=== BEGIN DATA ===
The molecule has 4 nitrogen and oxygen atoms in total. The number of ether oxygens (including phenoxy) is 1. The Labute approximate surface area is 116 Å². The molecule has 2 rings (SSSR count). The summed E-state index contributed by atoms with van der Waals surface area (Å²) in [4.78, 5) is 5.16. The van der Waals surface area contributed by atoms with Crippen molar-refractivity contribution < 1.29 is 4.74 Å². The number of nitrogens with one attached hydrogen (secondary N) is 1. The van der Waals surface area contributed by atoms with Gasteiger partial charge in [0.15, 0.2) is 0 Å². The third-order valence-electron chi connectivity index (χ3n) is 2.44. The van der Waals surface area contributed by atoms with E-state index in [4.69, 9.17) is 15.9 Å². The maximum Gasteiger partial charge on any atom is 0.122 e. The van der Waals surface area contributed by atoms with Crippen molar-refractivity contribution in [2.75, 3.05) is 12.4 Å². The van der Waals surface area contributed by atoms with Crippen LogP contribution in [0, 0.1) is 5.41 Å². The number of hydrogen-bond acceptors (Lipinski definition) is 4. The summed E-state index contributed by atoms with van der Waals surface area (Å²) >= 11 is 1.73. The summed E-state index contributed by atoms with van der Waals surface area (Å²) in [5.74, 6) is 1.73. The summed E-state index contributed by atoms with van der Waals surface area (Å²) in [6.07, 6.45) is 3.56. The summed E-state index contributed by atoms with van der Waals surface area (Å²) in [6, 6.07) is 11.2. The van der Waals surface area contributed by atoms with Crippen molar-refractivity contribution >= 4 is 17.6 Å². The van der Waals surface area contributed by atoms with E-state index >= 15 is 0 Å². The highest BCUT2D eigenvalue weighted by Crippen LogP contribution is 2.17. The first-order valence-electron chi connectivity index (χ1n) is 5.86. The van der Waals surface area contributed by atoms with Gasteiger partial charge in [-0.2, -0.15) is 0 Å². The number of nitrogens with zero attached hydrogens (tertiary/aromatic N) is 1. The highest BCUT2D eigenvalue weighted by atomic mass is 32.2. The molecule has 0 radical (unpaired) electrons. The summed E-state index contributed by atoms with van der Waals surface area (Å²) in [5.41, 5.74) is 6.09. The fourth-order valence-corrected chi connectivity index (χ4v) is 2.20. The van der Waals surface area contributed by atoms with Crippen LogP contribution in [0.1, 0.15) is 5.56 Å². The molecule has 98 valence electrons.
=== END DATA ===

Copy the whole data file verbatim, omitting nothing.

The molecule has 4 nitrogen and oxygen atoms in total. The number of ether oxygens (including phenoxy) is 1. The Labute approximate surface area is 116 Å². The molecule has 2 rings (SSSR count). The summed E-state index contributed by atoms with van der Waals surface area (Å²) in [4.78, 5) is 5.16. The van der Waals surface area contributed by atoms with Crippen molar-refractivity contribution < 1.29 is 4.74 Å². The number of nitrogens with one attached hydrogen (secondary N) is 1. The van der Waals surface area contributed by atoms with Gasteiger partial charge in [0.15, 0.2) is 0 Å². The third-order valence-electron chi connectivity index (χ3n) is 2.44. The van der Waals surface area contributed by atoms with E-state index in [4.69, 9.17) is 15.9 Å². The maximum Gasteiger partial charge on any atom is 0.122 e. The van der Waals surface area contributed by atoms with Crippen molar-refractivity contribution in [2.75, 3.05) is 12.4 Å². The van der Waals surface area contributed by atoms with Crippen LogP contribution in [0, 0.1) is 5.41 Å². The number of hydrogen-bond acceptors (Lipinski definition) is 4. The summed E-state index contributed by atoms with van der Waals surface area (Å²) >= 11 is 1.73. The summed E-state index contributed by atoms with van der Waals surface area (Å²) in [5.74, 6) is 1.73. The summed E-state index contributed by atoms with van der Waals surface area (Å²) in [6.07, 6.45) is 3.56. The summed E-state index contributed by atoms with van der Waals surface area (Å²) in [6, 6.07) is 11.2. The van der Waals surface area contributed by atoms with Crippen molar-refractivity contribution >= 4 is 17.6 Å². The van der Waals surface area contributed by atoms with E-state index >= 15 is 0 Å². The highest BCUT2D eigenvalue weighted by Crippen LogP contribution is 2.17. The first-order valence-electron chi connectivity index (χ1n) is 5.86. The van der Waals surface area contributed by atoms with Gasteiger partial charge in [-0.2, -0.15) is 0 Å². The number of nitrogens with zero attached hydrogens (tertiary/aromatic N) is 1. The highest BCUT2D eigenvalue weighted by atomic mass is 32.2. The molecule has 0 radical (unpaired) electrons. The summed E-state index contributed by atoms with van der Waals surface area (Å²) in [5.41, 5.74) is 6.09. The fourth-order valence-corrected chi connectivity index (χ4v) is 2.20. The van der Waals surface area contributed by atoms with Crippen LogP contribution in [0.1, 0.15) is 5.56 Å². The molecule has 98 valence electrons.